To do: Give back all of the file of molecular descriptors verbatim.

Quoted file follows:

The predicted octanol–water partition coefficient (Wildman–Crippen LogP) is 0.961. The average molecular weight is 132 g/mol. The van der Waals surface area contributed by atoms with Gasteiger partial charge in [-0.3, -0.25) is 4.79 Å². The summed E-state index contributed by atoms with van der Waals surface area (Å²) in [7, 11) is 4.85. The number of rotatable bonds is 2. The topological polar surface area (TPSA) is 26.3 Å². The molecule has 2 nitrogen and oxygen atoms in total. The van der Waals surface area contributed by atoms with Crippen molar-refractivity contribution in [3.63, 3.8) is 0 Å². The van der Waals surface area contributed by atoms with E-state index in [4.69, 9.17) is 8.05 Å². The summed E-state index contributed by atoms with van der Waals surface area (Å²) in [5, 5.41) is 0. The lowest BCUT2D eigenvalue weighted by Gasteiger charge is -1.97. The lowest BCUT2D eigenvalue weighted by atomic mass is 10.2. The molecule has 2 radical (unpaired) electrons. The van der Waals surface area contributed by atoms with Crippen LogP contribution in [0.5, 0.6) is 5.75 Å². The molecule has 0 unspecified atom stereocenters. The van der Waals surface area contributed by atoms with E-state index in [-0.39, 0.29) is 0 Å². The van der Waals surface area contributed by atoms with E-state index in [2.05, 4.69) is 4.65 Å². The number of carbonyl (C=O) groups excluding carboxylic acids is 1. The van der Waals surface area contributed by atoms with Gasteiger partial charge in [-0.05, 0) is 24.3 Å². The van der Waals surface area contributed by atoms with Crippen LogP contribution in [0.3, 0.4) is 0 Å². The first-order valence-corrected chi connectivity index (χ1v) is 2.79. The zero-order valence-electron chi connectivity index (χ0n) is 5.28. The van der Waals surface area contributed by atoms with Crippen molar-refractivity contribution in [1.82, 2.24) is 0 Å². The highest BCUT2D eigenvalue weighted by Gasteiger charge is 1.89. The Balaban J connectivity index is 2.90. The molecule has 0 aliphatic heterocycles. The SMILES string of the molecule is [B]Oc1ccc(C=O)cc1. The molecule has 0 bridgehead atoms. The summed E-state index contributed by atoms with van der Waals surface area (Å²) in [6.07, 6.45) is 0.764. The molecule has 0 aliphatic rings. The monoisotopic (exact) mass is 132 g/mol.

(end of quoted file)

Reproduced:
The predicted octanol–water partition coefficient (Wildman–Crippen LogP) is 0.961. The average molecular weight is 132 g/mol. The van der Waals surface area contributed by atoms with Gasteiger partial charge in [-0.3, -0.25) is 4.79 Å². The summed E-state index contributed by atoms with van der Waals surface area (Å²) in [7, 11) is 4.85. The number of rotatable bonds is 2. The topological polar surface area (TPSA) is 26.3 Å². The molecule has 2 nitrogen and oxygen atoms in total. The van der Waals surface area contributed by atoms with Crippen molar-refractivity contribution in [3.63, 3.8) is 0 Å². The van der Waals surface area contributed by atoms with E-state index in [4.69, 9.17) is 8.05 Å². The summed E-state index contributed by atoms with van der Waals surface area (Å²) in [5, 5.41) is 0. The lowest BCUT2D eigenvalue weighted by Gasteiger charge is -1.97. The lowest BCUT2D eigenvalue weighted by atomic mass is 10.2. The molecule has 2 radical (unpaired) electrons. The van der Waals surface area contributed by atoms with Crippen LogP contribution in [0.5, 0.6) is 5.75 Å². The molecule has 0 unspecified atom stereocenters. The van der Waals surface area contributed by atoms with E-state index in [-0.39, 0.29) is 0 Å². The van der Waals surface area contributed by atoms with E-state index in [2.05, 4.69) is 4.65 Å². The number of carbonyl (C=O) groups excluding carboxylic acids is 1. The van der Waals surface area contributed by atoms with Gasteiger partial charge in [-0.05, 0) is 24.3 Å². The van der Waals surface area contributed by atoms with Crippen LogP contribution in [0.3, 0.4) is 0 Å². The first-order valence-corrected chi connectivity index (χ1v) is 2.79. The zero-order valence-electron chi connectivity index (χ0n) is 5.28. The van der Waals surface area contributed by atoms with Crippen molar-refractivity contribution in [1.82, 2.24) is 0 Å². The highest BCUT2D eigenvalue weighted by Gasteiger charge is 1.89. The Balaban J connectivity index is 2.90. The molecule has 0 aliphatic heterocycles. The SMILES string of the molecule is [B]Oc1ccc(C=O)cc1. The molecule has 0 bridgehead atoms. The summed E-state index contributed by atoms with van der Waals surface area (Å²) in [6.07, 6.45) is 0.764. The molecule has 0 aliphatic rings. The monoisotopic (exact) mass is 132 g/mol.